You have rights at work, including a right to a National Minimum Wage for employment as well as a minimum wage for apprenticeships. If you're in paid employment or in an apprenticeship you are classed as being in employment so child benefit and child tax credits will stop or Universal Credit may be reduced once you have started work or an apprenticeship.

Local Recruitline vacancies 220wx24h, including apprenticeship vacancies and jobs with training in Kirklees and Calderdale are advertised on both ckcareersonline and the National Apprenticeship Service pages on GOV.UK

Want to talk to someone?

Your C&K Careers school or college careers adviser can help and advise you – get in touch with the careers team in school.

Or ring 01484 225500 and ask for Infoline; email This email address is being protected from spambots. You need JavaScript enabled to view it.; use our Infoline feedback form; Text: Info, followed by your message to 07786 202804

Get in touch with your nearest centre:

Page updated July 2017

Apprentice case studies

Read more about why Mary chose an apprenticeship below ...

Apprentices... or check out one of the other local apprentices' stories:

 
Bradley - Legal exec apprentice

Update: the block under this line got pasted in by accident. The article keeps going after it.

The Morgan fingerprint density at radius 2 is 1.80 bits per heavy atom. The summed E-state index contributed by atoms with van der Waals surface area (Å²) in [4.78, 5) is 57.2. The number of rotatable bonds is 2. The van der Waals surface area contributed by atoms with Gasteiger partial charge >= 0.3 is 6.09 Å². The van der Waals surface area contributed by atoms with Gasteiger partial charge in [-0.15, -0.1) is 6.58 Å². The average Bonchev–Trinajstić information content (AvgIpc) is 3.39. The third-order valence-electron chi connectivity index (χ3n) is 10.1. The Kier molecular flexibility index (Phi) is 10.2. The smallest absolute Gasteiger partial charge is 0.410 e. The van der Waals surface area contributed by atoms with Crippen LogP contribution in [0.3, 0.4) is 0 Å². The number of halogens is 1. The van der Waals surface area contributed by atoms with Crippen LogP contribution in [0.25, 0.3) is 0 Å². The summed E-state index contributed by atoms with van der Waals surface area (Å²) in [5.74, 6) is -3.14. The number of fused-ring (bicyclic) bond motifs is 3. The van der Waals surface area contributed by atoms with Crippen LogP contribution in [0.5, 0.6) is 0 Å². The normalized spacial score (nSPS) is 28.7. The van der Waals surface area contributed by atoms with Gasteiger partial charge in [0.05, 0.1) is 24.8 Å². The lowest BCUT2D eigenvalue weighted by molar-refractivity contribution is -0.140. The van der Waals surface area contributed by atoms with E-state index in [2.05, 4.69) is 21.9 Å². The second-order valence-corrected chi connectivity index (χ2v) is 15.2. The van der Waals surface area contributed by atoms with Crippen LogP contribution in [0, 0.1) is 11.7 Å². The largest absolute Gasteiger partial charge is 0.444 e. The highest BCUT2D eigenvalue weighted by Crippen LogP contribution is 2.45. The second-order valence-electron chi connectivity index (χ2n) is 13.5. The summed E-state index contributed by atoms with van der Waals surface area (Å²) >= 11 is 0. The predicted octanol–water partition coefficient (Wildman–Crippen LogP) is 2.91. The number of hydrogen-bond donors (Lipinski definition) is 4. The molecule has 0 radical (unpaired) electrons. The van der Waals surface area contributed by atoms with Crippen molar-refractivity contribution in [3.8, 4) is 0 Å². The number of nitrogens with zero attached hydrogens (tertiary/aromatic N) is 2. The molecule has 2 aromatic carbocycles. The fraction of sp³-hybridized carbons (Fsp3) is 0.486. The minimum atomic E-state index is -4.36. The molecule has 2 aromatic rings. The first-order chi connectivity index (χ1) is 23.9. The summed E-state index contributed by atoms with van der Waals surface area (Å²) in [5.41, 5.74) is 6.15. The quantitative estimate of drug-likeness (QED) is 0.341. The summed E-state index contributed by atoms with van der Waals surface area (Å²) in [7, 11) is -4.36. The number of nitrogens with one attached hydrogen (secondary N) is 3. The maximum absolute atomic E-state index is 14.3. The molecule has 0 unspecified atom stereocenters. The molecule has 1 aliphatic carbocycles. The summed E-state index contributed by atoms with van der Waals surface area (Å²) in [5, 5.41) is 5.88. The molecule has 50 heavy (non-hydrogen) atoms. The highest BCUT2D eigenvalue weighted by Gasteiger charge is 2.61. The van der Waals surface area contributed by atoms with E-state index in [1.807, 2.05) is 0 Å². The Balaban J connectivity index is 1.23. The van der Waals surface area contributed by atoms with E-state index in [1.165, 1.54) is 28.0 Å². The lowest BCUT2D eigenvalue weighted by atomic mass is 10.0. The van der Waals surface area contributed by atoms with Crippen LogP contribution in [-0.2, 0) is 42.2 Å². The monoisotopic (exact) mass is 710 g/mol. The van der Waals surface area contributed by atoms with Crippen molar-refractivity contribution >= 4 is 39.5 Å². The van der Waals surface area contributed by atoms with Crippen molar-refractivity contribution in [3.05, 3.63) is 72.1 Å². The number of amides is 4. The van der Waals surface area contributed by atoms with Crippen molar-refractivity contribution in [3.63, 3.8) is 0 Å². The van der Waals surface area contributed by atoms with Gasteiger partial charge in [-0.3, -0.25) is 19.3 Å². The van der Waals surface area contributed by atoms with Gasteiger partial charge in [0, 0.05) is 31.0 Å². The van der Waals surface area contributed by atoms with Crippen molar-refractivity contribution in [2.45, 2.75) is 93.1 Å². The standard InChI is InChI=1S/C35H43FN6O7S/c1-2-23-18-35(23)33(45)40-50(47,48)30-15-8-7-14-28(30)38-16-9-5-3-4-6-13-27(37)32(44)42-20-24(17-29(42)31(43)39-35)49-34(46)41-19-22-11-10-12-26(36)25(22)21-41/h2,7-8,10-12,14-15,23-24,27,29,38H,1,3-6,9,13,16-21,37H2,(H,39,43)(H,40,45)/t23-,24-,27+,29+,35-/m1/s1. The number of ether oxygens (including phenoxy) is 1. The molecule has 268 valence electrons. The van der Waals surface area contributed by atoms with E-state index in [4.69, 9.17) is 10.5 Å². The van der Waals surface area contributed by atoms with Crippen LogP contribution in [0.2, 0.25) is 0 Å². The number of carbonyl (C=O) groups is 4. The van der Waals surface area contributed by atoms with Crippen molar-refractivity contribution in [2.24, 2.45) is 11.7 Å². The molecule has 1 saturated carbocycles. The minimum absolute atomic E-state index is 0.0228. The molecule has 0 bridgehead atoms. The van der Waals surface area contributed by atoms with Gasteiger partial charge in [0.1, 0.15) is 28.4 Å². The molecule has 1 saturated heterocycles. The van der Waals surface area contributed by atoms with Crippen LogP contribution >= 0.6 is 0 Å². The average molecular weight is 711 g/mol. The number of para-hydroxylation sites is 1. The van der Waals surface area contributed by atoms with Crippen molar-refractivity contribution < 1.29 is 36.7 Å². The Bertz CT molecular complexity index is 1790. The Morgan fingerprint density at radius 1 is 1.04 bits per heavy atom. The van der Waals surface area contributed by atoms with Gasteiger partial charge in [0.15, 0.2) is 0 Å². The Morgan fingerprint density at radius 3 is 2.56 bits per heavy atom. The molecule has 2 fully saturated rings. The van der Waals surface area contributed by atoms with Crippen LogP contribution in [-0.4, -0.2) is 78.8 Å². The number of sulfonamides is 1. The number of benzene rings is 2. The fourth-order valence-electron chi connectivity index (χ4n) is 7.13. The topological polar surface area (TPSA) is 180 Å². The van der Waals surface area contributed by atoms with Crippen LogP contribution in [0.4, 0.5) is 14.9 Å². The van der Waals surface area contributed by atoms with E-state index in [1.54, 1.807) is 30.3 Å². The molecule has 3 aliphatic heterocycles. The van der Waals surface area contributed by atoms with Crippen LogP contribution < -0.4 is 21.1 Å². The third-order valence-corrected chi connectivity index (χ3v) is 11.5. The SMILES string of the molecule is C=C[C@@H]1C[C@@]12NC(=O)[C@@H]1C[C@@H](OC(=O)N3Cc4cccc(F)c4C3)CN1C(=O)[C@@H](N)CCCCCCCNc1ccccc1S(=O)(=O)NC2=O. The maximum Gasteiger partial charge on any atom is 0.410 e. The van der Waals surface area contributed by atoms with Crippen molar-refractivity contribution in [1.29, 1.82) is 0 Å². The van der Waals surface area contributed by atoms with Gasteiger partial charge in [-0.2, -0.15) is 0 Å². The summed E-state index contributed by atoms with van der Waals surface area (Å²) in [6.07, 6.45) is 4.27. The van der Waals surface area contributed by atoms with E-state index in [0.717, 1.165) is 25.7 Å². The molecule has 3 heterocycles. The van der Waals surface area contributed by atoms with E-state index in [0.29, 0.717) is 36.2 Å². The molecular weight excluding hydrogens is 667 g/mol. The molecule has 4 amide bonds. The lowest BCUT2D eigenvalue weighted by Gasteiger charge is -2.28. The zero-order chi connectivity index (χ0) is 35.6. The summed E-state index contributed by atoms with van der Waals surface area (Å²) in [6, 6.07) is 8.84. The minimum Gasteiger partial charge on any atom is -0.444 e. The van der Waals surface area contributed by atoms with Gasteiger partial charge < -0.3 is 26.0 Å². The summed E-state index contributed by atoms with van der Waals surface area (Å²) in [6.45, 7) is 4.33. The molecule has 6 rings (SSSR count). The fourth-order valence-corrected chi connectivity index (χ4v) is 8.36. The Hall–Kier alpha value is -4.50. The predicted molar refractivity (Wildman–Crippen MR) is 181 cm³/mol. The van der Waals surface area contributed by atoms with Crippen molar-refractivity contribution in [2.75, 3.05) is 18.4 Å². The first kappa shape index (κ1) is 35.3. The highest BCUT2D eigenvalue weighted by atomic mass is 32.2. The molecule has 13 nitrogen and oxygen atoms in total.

Shannon
- Retail apprentice

Luke - IT apprentice

Imogen - Accountancy apprentice

Olivia
 - Accountancy apprentice

Abbie
 - Accountancy apprentice

Darren - Customer service apprentice


 

 







Mary

How did you hear about your apprenticeship?

Through Kirklees College

When did you realise that an apprenticeship is what you wanted to do?

When I was told it wasn’t all theory and was more hands on work.

Why not college?

Having to sit in a class room every day and learn the theory behind something is not the same as seeing it happen in real life. How often does something go to plan really? In college its all the time, there is never any just in case methods told. Whereas on the job things go wrong all the time… it’s life at the end of the day. Nothing is perfect.

Was it easy to get on your apprenticeship and what qualifications did you need?

My apprenticeship was not that difficult when you know where to look for jobs. They wanted 5 A-C GCSEs including maths, English language and IT. If not Level 2 Functional Skills was given.

What is it like working for your company?

I enjoy working for my company as you never truly know what the next day will bring. They always help me whenever I need it. A lot of them have been apprentices themselves, so they know how hard it is. Plus you meet some really nice Customers.